My stepbrother works Downtown in an old building on Pine Street. A few weeks ago he was busy in the back room when he felt a presence nearby. He looked up and noticed an older man dressed in light clothing standing in the doorway. The man did not say anything. He just stared at my stepbrother for a few seconds, then walked off down the hallway.
My stepbrother went to check, because he did not recognize him and knew the hallway was a dead end. There was nowhere to go and the only way out was through the front of the business. He was shocked to find that the man was gone. He had simply vanished.
Some people believe spirits walk the streets of our city. Well, let me tell you, cops have ghost stories, too.
Doug Chinn and I worked bike patrol for several years. We saw many Downtown denizens meet an unexpected fate during that time. We also noticed there were plenty of signs those folks were not ready to leave the planet just yet.
The really weird stuff usually happened late at night when the psychic energy was low. There were the disembodied footsteps in the alleys near Sacramento Street. We'd turn around and find no one there.
We never located the source of the mysterious high-pitched "whale" sounds that echoed through Downtown in the middle of the night.
Once in awhile we'd notice weird red, green and yellow lights in the fog up near the railroad trestle north of Turner Road. No, funny guy, the lights did not belong to a train. The spooky thing was the lights disappeared as we rode closer to the bridge. More than once. Everyone knows that stretch of tracks has claimed many lives over the years.
There was a burned out funeral home on Elm Street near where the Merlot Hall stands today. We would check the decaying building periodically to evict the transients who set up camp there. This required us to navigate through the charred remains of the basement in the dark.
Once we were standing down there and, even though the room was empty, we both got a chill up our respective spines for no reason. We spun around and bolted for the door. I think Doug actually fell over me as we hit the stairs. We climbed over eachother a couple of times, à la "The Three Stooges," as we crawled up towards freedom. We emerged into the reassuring sunshine, dusted ourselves off, scrounged for whatever dignity we could find, and rode off, never to speak of what we had just experienced.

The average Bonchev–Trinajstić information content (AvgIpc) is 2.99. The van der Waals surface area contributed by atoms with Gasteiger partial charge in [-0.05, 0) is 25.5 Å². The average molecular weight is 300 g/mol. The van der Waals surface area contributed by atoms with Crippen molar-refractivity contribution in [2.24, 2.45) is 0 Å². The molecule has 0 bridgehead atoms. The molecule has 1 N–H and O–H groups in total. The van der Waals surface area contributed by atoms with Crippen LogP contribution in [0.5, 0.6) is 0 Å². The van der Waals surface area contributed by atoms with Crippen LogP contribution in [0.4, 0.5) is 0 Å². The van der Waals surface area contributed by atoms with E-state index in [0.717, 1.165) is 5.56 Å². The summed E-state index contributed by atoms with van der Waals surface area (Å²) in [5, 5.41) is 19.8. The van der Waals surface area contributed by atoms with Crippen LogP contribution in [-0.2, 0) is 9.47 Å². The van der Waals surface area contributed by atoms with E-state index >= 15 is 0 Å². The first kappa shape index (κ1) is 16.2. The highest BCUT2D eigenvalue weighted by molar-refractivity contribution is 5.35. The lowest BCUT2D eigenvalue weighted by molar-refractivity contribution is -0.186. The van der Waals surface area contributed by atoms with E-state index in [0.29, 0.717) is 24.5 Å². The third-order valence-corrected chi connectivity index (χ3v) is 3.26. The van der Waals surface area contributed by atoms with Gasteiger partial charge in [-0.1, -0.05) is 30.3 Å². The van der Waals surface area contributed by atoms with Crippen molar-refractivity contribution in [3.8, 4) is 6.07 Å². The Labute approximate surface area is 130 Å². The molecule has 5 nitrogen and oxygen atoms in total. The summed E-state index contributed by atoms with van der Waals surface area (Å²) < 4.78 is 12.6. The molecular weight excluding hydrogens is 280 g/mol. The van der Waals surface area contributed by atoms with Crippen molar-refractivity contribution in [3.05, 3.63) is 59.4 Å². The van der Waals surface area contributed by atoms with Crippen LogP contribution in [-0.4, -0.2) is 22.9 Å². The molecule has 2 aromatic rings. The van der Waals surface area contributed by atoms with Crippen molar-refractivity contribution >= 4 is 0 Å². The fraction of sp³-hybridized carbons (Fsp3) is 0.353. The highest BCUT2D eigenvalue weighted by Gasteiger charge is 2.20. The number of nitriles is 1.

We later learned the basement was where the mortician prepared the bodies for burial. I guess that would account for the "tingler" effect. The funeral home burned down one more time for good measure a few months later. The portal to the netherworld had been closed.
There is still a jail in the old public safety building on Elm Street. It's used for storage now but it was once a bustling city jail. Thousands of prisoners passed through its doors during the four decades it was open. As with any custody facility, people passed away once in a while while in custody. Sometimes by natural causes, sometimes not so natural.
The jail is dark and unnaturally quiet; it has old metal bars on the cells, low ceilings, poor ventilation and thick walls. Stuff just doesn't get out of there. Anyone who says they aren't creeped out being in that lockup is a fibber. Towards the end of our stay in the building, some of the jailers refused to go in the unoccupied areas alone, day or night. I challenge those "Ghost Adventurer" guys in the way-too-tight black T-shirts to spend a night locked in the old jail.
Sometimes the ghost sightings aren't limited to old buildings. A few months ago one of the custodians in our current police facility came out of the hallway on the first floor, ashen faced, mouth agape. It was about 4 a.m. and she had been working alone near the front of the building. She was visibly shaken. She said she'd just saw a man in the hallway near the community room and he appeared he was "looking for something." He did not say anything to her. He just looked around and eventually disappeared.
Her description was very detailed, down to two particular pieces of clothing and equipment he was wearing. It turned out she was describing an officer who passed away over 10 years ago. She had seen him two nights in a row and refused to ever go into the hallway again.
Cops have ghost stories too. And sometimes they are the ghost.